Skip Navigation
MarylandToday

Produced by the Office of Strategic Communications

Subscribe Now
Research

Clock’s Ticking Until TikTok Ban, But Does It Make Sense?

Social Media Researcher Says Security Issues Broader Than 2 Apps

By Chris Carroll

Smartphone showing TikTok and WeChat apps

AP Photo/Mark Schiefelbein

President Donald Trump issued executive orders that would ban the use of TikTok and WeChat apps in the United States next month if their Chinese owners don't sell them. But social media researcher Jen Golbeck, professor of information studies, says the focus on just two apps' data collection practices is misguided.

Citing security and economic threats related to two popular social media apps, President Donald Trump yesterday invoked emergency economic powers to ban the use of TikTok and WeChat in the United States unless their Chinese parent companies sell them within 45 days.

“These risks are real,” Trump’s executive order says. “The United States must take aggressive action against the owners of TikTok to protect our national security.”

But does targeting just two platforms in a vast constellation of apps that collect data on users make sense? Or is it, as Trump’s critics contend, more about picking a fight with China?

Computer scientist and social media researcher Jennifer Golbeck, director of the Social Intelligence Lab in the College of Information Studies, spoke today to Maryland Today about why the president’s orders don’t stand up to scrutiny, the reality of apps that spy on us and what is really needed to improve social media data security.

What are the two apps affected by yesterday’s order?
The big one is TikTok, which is a short video social media app. For people who are on social media, it’s a lot like Vine was back in the day. It’s super popular with the younger demographic—elementary school students through high school, and of course, plenty of college students use it.

WeChat, which is incredibly popular, is a kind of messaging app with payments built in. It sort of functions like Facebook Messenger, but it is much more widely used in China than Messenger is in the U.S. The context here is that it’s one of the main ways that the Chinese diaspora stays in contact with family members. It’s also a huge platform for payments being exchanged between individuals and between companies.

Why is the apps’ ownership of interest to the Trump administration?
TikTok is owned by ByteDance, and WeChat is owned by a company called Tencent. They’re both private companies, but being a private company means something somewhat different in China than in the U.S. Even with big Chinese corporations that aren’t publicly owned, there’s still quite a bit of direct contact and influence from the Chinese government; they cooperate with data sharing—sometimes really explicitly, sometimes we just sort of wonder about it. There are Chinese government officials placed inside the companies, and a lot of what we in the U.S. would call “interference,” they would probably just call “interaction.”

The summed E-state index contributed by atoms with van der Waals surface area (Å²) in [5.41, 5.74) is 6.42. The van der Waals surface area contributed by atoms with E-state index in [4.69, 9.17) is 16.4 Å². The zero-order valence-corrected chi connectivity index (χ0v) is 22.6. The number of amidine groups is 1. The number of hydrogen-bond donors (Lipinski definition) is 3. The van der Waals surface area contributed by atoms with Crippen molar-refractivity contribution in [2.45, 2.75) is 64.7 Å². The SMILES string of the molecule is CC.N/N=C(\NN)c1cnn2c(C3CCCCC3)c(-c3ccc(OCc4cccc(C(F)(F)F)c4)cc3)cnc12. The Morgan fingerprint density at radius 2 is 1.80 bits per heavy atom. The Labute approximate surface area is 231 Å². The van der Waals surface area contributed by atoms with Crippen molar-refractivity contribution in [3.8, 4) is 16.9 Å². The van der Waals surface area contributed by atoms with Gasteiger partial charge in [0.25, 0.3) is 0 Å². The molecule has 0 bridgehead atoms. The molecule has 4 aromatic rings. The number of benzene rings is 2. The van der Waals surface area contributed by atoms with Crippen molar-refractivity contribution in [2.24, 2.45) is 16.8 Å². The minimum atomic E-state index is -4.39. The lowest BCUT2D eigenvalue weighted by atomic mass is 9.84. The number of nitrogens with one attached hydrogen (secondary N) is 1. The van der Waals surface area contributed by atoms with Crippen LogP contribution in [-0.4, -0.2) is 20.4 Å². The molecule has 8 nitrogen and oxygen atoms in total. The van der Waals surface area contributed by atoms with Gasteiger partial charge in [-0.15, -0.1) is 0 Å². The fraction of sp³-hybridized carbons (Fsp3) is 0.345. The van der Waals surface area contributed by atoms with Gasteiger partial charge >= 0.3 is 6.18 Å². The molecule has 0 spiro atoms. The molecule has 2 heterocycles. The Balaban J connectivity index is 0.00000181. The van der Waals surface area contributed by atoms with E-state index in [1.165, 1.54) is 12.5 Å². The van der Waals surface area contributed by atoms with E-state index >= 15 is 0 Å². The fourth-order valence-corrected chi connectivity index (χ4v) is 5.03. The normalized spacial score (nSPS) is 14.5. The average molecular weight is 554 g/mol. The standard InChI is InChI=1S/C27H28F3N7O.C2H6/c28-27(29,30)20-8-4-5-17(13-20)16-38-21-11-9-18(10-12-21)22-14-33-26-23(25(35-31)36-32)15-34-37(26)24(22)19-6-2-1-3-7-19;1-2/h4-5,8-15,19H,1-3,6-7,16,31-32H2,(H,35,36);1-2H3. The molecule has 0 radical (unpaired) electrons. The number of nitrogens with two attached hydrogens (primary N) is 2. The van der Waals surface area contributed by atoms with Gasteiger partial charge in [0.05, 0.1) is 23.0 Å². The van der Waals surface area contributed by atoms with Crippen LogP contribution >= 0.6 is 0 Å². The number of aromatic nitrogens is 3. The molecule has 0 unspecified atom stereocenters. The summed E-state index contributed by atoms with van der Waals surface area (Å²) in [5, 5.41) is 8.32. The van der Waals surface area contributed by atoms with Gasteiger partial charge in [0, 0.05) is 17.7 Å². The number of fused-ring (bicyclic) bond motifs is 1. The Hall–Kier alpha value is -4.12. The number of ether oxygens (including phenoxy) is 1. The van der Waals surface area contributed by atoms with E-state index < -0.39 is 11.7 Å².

Is there a legitimate security concern there?
On all of these platforms, regardless of whether they're based out of China, the U.S. or wherever, there are very serious concerns about the amount of data being collected. And I think there’s
a reasonable, theoretical argument about the potential to collect data about people who could be subject to influence in the U.S., like contractors, like people working in the military, and then potentially the Chinese government getting hold of it. But we don’t really observe that actually happening here.

Is there anything really unique TikTok or WeChat?
No, that’s the problem. The sort of data collection the executive order and the press coverage are talking about—location tracking, personal information, purchasing habits—it’s not at all unique to these apps. It’s being done in different ways by most apps, probably. This kind of data is widely collected within the United States. It’s aggregated by data brokers and available for purchase. It’s incredibly personal. And if you want to focus on China, there are many other apps out of China that do this kind of thing. Part of what's troubling is that there's a target on these two particular apps that are behaving pretty normally within the space of personal data collection.

So what do you think of the Trump response?
I would love to see more concern about this type of personal data collection and the implications of it in general, regardless of where the companies are owned. I think it's a very serious problem. There are real and dystopian things that can come out of this practice. But I don't actually think that is the administration's concern, because they've been advocating the opposite interest within the U.S. and fighting against the sorts of privacy regulations and rules that would protect us from data collection and analysis by U.S. companies.

What should we actually do as a society to protect ourselves?
We need really comprehensive legislation in this area. How do we want to regulate the export of personal data? How does that get shared across borders? Should it be stored in the U.S. or not, and who has access to it? TikTok is such a lame target if those are the questions, because it's mostly a bunch of teenagers making videos of themselves dancing.

Topics:

Research

Schools & Departments:

College of Information Studies

Maryland Today is produced by the Office of Strategic Communications for the University of Maryland community weekdays during the academic year, except for university holidays.